John DeCarli, FilmCapsule.com
I find that a film's quality and its ability to scare me are almost completely unrelated. A haunted hayride could scare me, and so could almost any film with a long, slow walk down a dark hallway where I know something is lurking. That particular brand of tension is almost unbearable for me and get's me every time.
On the flip side, plenty of classic horror movies creep me out or disturb me without ever really making me sweat. So, while The Shining is brilliant, unnerving and as mad and obsessive as Jack Torrance himself, it doesn't really scare me. I don't even think that's Kubrick's goal, so it's by no means a knock on the film. The Shining feels like a horror film made by someone who's never seen a horror film, and that's part of the reason why it's so effective.
Adam Batt, Hope Lies at 24 Frames Per Second, Periodical
My favorite scary movies are ones which affect in a more conceptual way. Things like Orson Welles' The Trial, or Jonathan Glazer's Birth, or even Mulholland Dr. which, while not a horror film per se, is probably my scariest movie. Flipping back, and in answer to the question, I guess it's the more obvious fare that doesn't bother me. While a Saw movie or the average franchise remake may be disturbing in their gratuity and in the extremes plundered in an attempt to shock, I nary find them to be particularly frightening.
Joanna Langfield, The Movie Minute
I had a great time watching Cabin in the Woods but not because it scared me. Joss Whedon and Drew Goddard's mashup did leave me with a big smile on my face, thanks to its savvy understanding of the predictable horror-isms that pretty much define the genre and how easily they can be turned on their ear. While the Scary Movie series has gone for the same effect, with a more financially successful result, Cabin is more clever, dare I say, sophisticated, and far more consistent.
Josh Larsen, Filmspotting, LarsenOnFilm.com
The Exorcist unsettles me in its Father Damien dream sequence, but just when that should be building into something truly terrifying, the movie throws its infamous possession sequences at us, which have always been tying too hard to truly frighten me.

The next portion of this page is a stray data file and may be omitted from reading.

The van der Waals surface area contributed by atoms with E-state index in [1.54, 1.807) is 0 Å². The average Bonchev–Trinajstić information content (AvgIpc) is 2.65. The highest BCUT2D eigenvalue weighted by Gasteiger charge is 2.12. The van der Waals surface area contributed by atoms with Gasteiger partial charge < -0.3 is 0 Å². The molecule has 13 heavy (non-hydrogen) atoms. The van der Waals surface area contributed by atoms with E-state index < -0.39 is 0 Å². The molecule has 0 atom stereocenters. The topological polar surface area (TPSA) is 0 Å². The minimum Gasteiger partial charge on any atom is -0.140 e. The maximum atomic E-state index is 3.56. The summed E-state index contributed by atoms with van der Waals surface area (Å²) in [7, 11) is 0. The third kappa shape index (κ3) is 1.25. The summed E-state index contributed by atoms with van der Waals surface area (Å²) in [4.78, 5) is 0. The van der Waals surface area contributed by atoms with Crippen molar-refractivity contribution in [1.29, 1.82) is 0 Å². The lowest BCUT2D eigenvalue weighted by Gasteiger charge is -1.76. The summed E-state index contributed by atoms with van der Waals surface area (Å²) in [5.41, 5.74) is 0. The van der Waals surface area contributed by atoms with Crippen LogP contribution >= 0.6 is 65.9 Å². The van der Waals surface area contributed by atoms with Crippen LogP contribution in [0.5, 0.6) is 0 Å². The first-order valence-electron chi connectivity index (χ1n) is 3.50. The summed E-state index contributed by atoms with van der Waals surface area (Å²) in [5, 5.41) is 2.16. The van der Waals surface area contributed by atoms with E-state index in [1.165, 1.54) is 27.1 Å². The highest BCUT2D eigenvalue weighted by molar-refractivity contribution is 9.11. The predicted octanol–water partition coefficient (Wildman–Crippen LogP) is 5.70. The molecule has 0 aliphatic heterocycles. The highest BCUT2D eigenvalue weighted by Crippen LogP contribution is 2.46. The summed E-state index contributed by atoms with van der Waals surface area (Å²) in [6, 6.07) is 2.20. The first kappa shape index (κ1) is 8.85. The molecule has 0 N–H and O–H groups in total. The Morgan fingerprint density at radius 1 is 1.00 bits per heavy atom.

Gary Kramer, Gay City News, Philadelphia Gay News
As someone who saw all seven Saw films in the theater during their theatrical release, I have an appreciation for horror films. But I've been nonplussed by Eli Roth's work, starting with Cabin Fever and continuing through Hostel. The only thing that scares me about his films is all the praise he receives.
Pat Padua, DCist, Spectrum Culture
The original Vanishing. It's not something I'd want to try out, but the climactic scene didn't scare me a bit. Maybe I spent too many hours in a dark movie theater.
Sean Hutchinson, CriterionCast + Latino Review
I think this question is a little misleading because -- to paraphrase a recent Film School Rejects piece -- scary movies are generational and subjective. That video of kids watching John Carpenter's original Halloween now has been circulating around the internet recently and it's drawn the ire of a lot of people, but what does it matter that some snot nosed brats don't think the original Halloween is scary? If it's effectively scary to you then that means so much more than someone else not breaking a sweat. Not everyone is going to be scared by a film you find terrifying, but singling out a particular film you can make it through without being scared is kind of meaningless because of horror's particular subjectivity.
Jeff Berg, Local OQ